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Pleasure and plague,
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This review is from: The Venetian Contract (Kindle Edition)
A novel centred in Venice with Ottoman exoticism thrown in can hardly fail to entice readers. Marina Fiorato's tale of Feyra, half Venetian, half Turkish, who brings love and adventure, along with the plague, from Istanbul to Venice, is an interesting twist on the usual romantic novel. Feyra, unusually for a 16th-century woman, is a doctor. She and an Italian doctor - their relationship is at the heart of the novel - arrange for a plague hospital on one of the Venetian lagoon islands. The story takes place in the aftermath of the famous sea Battle of Lepanto - which the Venetians won against the Turks - and weaves together strands of Ottoman and Italian cultures. A secondary thread is the building of Palladio's Redentore church on Guidecca: Palladio and the Doge of Venice are important characters in the book.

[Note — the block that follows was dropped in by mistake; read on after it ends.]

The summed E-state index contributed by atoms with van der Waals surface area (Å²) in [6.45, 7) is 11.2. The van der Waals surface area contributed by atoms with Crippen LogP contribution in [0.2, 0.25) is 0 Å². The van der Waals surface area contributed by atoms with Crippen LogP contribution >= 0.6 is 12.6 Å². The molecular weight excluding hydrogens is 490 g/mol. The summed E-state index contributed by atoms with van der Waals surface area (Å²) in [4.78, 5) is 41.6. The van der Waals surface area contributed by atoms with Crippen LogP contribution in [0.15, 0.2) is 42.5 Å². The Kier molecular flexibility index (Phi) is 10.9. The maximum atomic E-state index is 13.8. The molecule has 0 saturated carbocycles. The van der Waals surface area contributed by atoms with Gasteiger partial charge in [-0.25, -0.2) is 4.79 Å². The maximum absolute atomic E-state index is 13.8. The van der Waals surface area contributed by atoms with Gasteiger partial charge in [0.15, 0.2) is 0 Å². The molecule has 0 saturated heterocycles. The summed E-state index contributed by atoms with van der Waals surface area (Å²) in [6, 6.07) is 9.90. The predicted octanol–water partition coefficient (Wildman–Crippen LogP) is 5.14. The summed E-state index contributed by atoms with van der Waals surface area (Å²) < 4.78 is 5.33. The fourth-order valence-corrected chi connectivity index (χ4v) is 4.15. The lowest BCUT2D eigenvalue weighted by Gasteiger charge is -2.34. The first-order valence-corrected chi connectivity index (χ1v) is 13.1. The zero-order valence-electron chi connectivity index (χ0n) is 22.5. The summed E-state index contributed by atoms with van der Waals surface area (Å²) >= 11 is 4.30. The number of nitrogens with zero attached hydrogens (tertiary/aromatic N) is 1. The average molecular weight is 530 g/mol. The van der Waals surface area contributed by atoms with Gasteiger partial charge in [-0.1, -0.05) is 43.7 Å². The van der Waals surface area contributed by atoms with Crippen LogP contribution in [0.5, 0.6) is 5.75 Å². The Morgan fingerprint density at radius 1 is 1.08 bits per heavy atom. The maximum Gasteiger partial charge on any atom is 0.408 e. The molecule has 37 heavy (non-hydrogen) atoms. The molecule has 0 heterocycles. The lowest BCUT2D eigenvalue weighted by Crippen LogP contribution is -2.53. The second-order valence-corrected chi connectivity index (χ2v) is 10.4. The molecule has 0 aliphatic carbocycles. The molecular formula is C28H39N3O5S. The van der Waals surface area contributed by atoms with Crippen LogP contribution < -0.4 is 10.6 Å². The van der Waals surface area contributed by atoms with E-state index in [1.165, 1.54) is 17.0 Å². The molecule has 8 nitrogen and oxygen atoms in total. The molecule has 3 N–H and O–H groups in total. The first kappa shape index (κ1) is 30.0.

Fiorata's attention to detail is exquisite. Her research into medical history, medicaments, and healing herbs as well as her knowledge of Venetian architectural and political history, exude verisimilitude. Her characters are fascinating and the setting of a plague hospital takes this novel above the realm of the merely romantic into something much more interesting.
Although Fiorata's writing style is very straightforward, with little subtlety and fairly simple narrative, her story and characters illuminate the words on the page and offer a glimpse of a little known area of Venetian history. That originality will certainly encourage me to try more of her books.